This line is a further description of the “pistrix” part of Scylla, which was not entirely fish, but fish and wolf or dog mixed. ‘Delphinum’ probably means little more than “piscium.” Virg. calls the fishy part ‘pistrix’ and ‘delphin’ indifferently, aiming in each case at being poetically graphic, not prosaically general, as he speaks of the material of the Trojan horse as fir, maple, and oak indifferently. ‘Utero luporum’ would naturally signify a belly like a wolf's (comp. 11. 813): but it is evident from v. 432 and from the story as told elsewhere, that he means there were wolves' or dogs' heads (another instance of two discordant specifications) about her belly. ‘Commissus’ of junction. “Eadem plumbo commissa manebit.” Juv. 14. 310. So the substantive “commissura.”
 In Hom. (vv. 109, 110) the advice given to Ulysses is that he should keep close to Scylla and away from Charybdis. Virg. however has had the language in view, while varying the sense. ‘Metas:’ Pachynum being the southern promontory of Sicily, which they were to sail round as they would go round a goal of which ‘longos circumflectere cursus’ is actually used 5. 131.
 Cessantem, taking a longer way, which would virtually be the same thing as loitering on a shorter one.
 οὐδέ κέ τίς μιν Γηθήσειεν ἰδών, οὐδ᾽ εἰ θεὸς ἀντιάσειεν, Hom. vv. 87, 88. On ‘vidisse’ Gossrau remarks that the Roman poets were fond of using the perf. inf. for metrical reasons, if a past notion could be introduced with any shadow of propriety. ‘Vasto sub antro:’ for the size of Scylla's cave see Hom. vv. 83, 84.
 In a note on G. 4. 388 I had suggested that ‘caeruleus’ as applied to seagods, &c., need only mean “marinus:” it appears however that the ancients did actually conceive of the sea-gods as of that colour, as Vell. Pat. 2. 83 tells us of a person who acted Glaucus “caeruleatus et nudus, caputque redimitus arundine, et caudam trahens.”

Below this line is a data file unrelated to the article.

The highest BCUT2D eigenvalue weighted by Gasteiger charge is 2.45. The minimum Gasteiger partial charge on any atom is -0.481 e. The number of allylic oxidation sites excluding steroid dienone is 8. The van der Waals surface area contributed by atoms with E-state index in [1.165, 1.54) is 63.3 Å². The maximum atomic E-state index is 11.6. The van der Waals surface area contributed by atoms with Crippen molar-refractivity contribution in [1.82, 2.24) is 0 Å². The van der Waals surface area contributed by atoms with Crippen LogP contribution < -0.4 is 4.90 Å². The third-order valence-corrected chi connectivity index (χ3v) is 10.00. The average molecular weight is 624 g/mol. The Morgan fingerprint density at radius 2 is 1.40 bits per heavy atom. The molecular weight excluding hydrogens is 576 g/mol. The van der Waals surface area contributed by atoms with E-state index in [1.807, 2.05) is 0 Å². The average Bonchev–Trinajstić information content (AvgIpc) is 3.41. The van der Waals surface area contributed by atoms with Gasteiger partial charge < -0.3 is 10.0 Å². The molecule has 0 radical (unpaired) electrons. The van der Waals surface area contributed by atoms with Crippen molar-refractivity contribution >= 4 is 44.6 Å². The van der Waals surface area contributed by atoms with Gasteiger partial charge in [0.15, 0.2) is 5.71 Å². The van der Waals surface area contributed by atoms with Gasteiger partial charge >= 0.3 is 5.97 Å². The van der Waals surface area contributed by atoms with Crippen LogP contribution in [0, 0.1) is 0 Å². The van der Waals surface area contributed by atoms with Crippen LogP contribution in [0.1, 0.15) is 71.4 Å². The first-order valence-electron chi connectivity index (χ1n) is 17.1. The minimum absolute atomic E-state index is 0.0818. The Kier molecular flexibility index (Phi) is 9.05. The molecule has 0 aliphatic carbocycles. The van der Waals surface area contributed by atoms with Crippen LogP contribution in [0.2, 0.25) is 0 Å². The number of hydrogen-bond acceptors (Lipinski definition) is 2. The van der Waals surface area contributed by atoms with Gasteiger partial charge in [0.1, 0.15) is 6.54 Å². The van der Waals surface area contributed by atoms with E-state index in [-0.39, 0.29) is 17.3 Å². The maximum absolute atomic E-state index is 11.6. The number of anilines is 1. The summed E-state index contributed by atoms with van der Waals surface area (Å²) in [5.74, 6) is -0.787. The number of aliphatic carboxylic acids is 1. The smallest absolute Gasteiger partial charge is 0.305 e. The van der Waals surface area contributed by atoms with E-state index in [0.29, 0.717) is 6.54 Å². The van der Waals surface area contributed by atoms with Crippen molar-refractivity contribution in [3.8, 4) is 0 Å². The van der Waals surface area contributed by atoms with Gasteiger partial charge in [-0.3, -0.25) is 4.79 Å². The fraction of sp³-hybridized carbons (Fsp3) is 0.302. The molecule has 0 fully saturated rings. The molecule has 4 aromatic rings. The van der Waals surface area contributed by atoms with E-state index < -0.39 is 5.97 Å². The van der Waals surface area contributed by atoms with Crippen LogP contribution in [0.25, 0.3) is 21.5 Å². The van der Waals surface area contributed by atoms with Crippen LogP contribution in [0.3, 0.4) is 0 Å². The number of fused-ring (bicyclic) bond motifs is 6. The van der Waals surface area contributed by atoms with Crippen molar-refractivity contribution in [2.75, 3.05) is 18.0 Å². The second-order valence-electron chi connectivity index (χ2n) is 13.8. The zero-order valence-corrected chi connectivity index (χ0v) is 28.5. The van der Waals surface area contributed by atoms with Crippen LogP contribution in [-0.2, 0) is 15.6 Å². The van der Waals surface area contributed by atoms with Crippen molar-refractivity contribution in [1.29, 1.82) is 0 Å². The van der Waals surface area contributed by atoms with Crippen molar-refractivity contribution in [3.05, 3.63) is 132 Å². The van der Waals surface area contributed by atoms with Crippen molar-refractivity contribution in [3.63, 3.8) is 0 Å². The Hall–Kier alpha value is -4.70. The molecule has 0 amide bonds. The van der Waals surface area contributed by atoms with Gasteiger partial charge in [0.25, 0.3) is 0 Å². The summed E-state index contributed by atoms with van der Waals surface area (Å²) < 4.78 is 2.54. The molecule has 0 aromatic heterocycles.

We are probably not intended to discriminate sharply between ‘prudentia’ and ‘fides,’ as Serv. wishes, as if the first indicated a human, the second a supernatural attribute. ‘Vati si qua fides’ is merely ‘if the prophet is to be trusted,’ or ‘if he is to be trusted as a prophet.’ At the same time there can be little doubt that those copies are wrong which connect ‘vati’ with what precedes. One MS. gives ‘fati,’ which, if better supported, would be plausible, though I should connect it with ‘prudentia,’ not, as Heins., with ‘fides.’ The substitution of ‘Heleno’ and ‘vati’ for the personal pronoun here as in v. 380 suits a solemn and impressive, as in 4. 308, 610 and impassioned style.
 Proque is the reading of the best MSS., others having ‘praeque,’ which Burm. preferred and Heyne retained. Wagn. comp. Cic. Att. 2. 5, “Cato ille noster, qui mihi unus est pro centum millibus.” So the phrase “unus instar omnium.”
 Canere of a sacred utterance, as frequently of prophecy. So “carmen” of a religious form. The notion is Roman, as is the spirit of the direction itself, Juno being always the object of peculiar worship at Rome. Comp. 12. 840. ‘Libens’ is a very common word in paying vows; see passages and inscriptions in Forc. An English reader may be reminded of the Antiquary's “Agricola Dicavit Libens Lubens.” Comp. also 8. 275, “date vina volentes;” 10. 577, ‘volens vos Turnus adoro.’ ‘Dominam’ of a goddess v. 113.
 Metire, the reading of some copies, is plausible: but ‘mittere’ is evidently right. ‘You will have a good passage from Sicily to Italy.’ Pal. has ‘misere’ corrected into ‘miscere,’ which last is the first reading of Gud. ‘Denique,’ as the first voyage was disconcerted by the storm in A. 1.